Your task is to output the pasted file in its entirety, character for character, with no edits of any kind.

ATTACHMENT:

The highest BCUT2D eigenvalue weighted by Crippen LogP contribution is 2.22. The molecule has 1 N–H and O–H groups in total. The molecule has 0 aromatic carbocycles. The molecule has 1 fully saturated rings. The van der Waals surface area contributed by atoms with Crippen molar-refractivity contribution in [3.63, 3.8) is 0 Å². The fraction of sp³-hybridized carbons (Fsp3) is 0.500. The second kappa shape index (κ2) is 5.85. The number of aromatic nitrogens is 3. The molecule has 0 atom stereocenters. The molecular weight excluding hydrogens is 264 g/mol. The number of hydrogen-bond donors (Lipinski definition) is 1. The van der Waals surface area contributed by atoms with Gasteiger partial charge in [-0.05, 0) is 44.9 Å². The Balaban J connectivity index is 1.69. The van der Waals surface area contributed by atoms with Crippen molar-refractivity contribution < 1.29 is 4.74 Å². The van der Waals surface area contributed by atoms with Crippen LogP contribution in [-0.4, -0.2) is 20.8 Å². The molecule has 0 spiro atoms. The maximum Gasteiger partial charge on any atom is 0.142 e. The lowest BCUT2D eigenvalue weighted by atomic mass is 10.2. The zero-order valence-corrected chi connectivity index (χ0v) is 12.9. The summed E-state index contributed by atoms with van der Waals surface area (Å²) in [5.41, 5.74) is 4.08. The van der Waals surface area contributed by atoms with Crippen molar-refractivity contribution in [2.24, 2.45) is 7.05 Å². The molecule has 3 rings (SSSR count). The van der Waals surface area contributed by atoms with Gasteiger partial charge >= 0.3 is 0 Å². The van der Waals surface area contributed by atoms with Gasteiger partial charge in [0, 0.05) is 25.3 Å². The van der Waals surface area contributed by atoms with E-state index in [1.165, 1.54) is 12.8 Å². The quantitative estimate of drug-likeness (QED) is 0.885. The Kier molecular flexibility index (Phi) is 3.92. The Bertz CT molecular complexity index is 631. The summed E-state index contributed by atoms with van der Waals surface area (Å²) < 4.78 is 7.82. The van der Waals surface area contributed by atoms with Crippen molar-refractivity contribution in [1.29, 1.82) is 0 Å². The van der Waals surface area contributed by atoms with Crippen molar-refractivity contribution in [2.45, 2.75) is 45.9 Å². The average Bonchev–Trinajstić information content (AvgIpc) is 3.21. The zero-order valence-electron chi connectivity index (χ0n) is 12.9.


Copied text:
The highest BCUT2D eigenvalue weighted by Crippen LogP contribution is 2.22. The molecule has 1 N–H and O–H groups in total. The molecule has 0 aromatic carbocycles. The molecule has 1 fully saturated rings. The van der Waals surface area contributed by atoms with Crippen molar-refractivity contribution in [3.63, 3.8) is 0 Å². The fraction of sp³-hybridized carbons (Fsp3) is 0.500. The second kappa shape index (κ2) is 5.85. The number of aromatic nitrogens is 3. The molecule has 0 atom stereocenters. The molecular weight excluding hydrogens is 264 g/mol. The number of hydrogen-bond donors (Lipinski definition) is 1. The van der Waals surface area contributed by atoms with Gasteiger partial charge in [-0.05, 0) is 44.9 Å². The Balaban J connectivity index is 1.69. The van der Waals surface area contributed by atoms with Crippen molar-refractivity contribution < 1.29 is 4.74 Å². The van der Waals surface area contributed by atoms with Crippen LogP contribution in [-0.4, -0.2) is 20.8 Å². The molecule has 0 spiro atoms. The maximum Gasteiger partial charge on any atom is 0.142 e. The lowest BCUT2D eigenvalue weighted by atomic mass is 10.2. The zero-order valence-corrected chi connectivity index (χ0v) is 12.9. The summed E-state index contributed by atoms with van der Waals surface area (Å²) in [5.41, 5.74) is 4.08. The van der Waals surface area contributed by atoms with Crippen molar-refractivity contribution in [2.24, 2.45) is 7.05 Å². The molecule has 3 rings (SSSR count). The van der Waals surface area contributed by atoms with Gasteiger partial charge >= 0.3 is 0 Å². The van der Waals surface area contributed by atoms with Gasteiger partial charge in [0, 0.05) is 25.3 Å². The van der Waals surface area contributed by atoms with E-state index in [1.165, 1.54) is 12.8 Å². The quantitative estimate of drug-likeness (QED) is 0.885. The Kier molecular flexibility index (Phi) is 3.92. The Bertz CT molecular complexity index is 631. The summed E-state index contributed by atoms with van der Waals surface area (Å²) < 4.78 is 7.82. The van der Waals surface area contributed by atoms with Crippen molar-refractivity contribution in [1.29, 1.82) is 0 Å². The van der Waals surface area contributed by atoms with Crippen molar-refractivity contribution in [2.45, 2.75) is 45.9 Å². The average Bonchev–Trinajstić information content (AvgIpc) is 3.21. The zero-order valence-electron chi connectivity index (χ0n) is 12.9.